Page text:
I have learned over long, hard decades, the power of a personal story deeply embedded in context. What I am setting out to do is to tell the story of my body, my aging, ailing, female, Caribbean Jewish, immigrant, disabled, queer, art-making, epileptic, childbirth-scarred body—and to deepen that story with history and widen it with ecology and global vision, until in encompasses everything I am burning to write and speak and make art about.
And the vision of what I want to do has changed the shape of the house, the strategy for funding it, the network of collaborators I’m building, and what I dream about at night. But most of all, it’s given me back that sense of anticipation, of knowing that I’m living inside an epic tale of adventure, where messages and teachers are everywhere, and neither time, nor effort, nor any experience at all, is ever wasted.
This time, though, I’m not setting out alone. At fifty-seven, I exist in a rich, dense mat of relationships, able to chart a course in which adventure co-exists with planning, where amidst the magic of happenstance, messages can also be asked for, and teachers encountered by design. The encounters I am planning for are with people whose passions overlap with mine, with organizations that can make good use of my brief presence, with archivists and librarians who can put their fingertips on things I need to know, and also with landscapes, from the closest we have to pristine, to those as scarred and ailing as the sickest among us.
Body Map #1 © 2011 Aurora Levins Morales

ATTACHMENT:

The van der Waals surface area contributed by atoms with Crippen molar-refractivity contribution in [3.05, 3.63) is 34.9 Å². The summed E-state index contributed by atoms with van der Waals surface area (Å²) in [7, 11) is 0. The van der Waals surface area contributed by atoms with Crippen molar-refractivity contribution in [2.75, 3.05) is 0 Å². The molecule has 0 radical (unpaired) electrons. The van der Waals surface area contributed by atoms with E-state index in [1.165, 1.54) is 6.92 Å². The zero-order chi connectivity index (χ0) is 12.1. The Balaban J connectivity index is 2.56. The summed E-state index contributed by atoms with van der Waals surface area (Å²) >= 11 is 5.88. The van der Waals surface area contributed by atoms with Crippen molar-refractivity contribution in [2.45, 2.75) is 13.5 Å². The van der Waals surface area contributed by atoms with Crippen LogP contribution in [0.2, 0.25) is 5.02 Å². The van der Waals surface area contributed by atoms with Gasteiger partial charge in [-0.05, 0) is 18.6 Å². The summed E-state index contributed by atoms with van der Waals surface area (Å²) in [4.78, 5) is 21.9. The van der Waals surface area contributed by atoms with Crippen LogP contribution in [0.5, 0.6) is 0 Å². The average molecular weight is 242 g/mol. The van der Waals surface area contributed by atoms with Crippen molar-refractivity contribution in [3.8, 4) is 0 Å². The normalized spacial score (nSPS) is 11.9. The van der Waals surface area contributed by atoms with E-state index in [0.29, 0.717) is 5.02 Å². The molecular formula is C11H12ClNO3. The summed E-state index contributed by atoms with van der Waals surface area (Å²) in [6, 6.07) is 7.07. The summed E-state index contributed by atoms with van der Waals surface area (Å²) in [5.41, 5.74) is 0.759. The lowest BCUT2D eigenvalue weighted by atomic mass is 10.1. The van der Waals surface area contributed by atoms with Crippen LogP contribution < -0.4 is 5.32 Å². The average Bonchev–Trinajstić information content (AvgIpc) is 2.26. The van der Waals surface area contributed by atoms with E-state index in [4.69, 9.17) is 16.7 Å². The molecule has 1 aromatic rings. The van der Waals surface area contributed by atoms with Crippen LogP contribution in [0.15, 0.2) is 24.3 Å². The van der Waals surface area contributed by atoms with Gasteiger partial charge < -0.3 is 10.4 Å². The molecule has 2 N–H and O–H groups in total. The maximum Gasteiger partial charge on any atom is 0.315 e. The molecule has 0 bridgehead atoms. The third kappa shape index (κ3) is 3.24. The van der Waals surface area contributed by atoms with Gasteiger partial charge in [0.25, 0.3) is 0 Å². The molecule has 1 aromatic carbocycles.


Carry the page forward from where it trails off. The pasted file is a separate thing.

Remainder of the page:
Another song has been running through my head lately, Canción Con Todos as sung by the late, beloved Mercedes Sosa.
Siento al caminar
toda la piel de América en mi piel
y anda en mi sangre un río
que libera en mi voz
Which, roughly translated, means:
I feel, as I walk
all the skin of América in my skin
and a river runs in my blood
that looses its flood
through my voice.
In 1986 I wrote, in the poem “Child of the Americas” “I am of latinoamerica, rooted in the history of my continent: I speak from that body.” The personal story at the heart of this project, the story of my body-mind, of health and illness, physical diversity and disability, is so deeply rooted into the landscapes, natural and social, of my continent, that for me, they are inseparable.
So the roadmap I dream about is also full of anatomy charts, a passage across salt flats and immune responses, mountain ranges and neurotransmission. The questions I am asking are about ecology and health, yes, but also about my colonized homeland and health, about being a female bodied and female identified human in the 21st century and health, about inherited traumas from the yucayeques of my Taino ancestors and the shtetls of central Ukraine passed on in altered gene expression, about class and health, the obvious and the not so obvious, about single motherhood and health.
And beyond all these layered maps, stacked transparencies of meaning I have laid over my medical charts and diagrams, there are the questions that set me crossing borders into new sections of the atlas, places I cannot yet physically go, but that I visit virtually several times a day, whose collective name, ALBA, means "dawn," just like mine: What can we possibly mean by health in a world where so much is deliberately done to destroy it? How can we talk about health and not talk about war, or the conspiracies of international trade, or the continuing success of slavery as a source of massive profits? Or to flip the question on its head, as the grassroots revolutionaries of Latin America and their chosen heads of state have done, in societies that value life, human and otherwise, above profit, what might health become?
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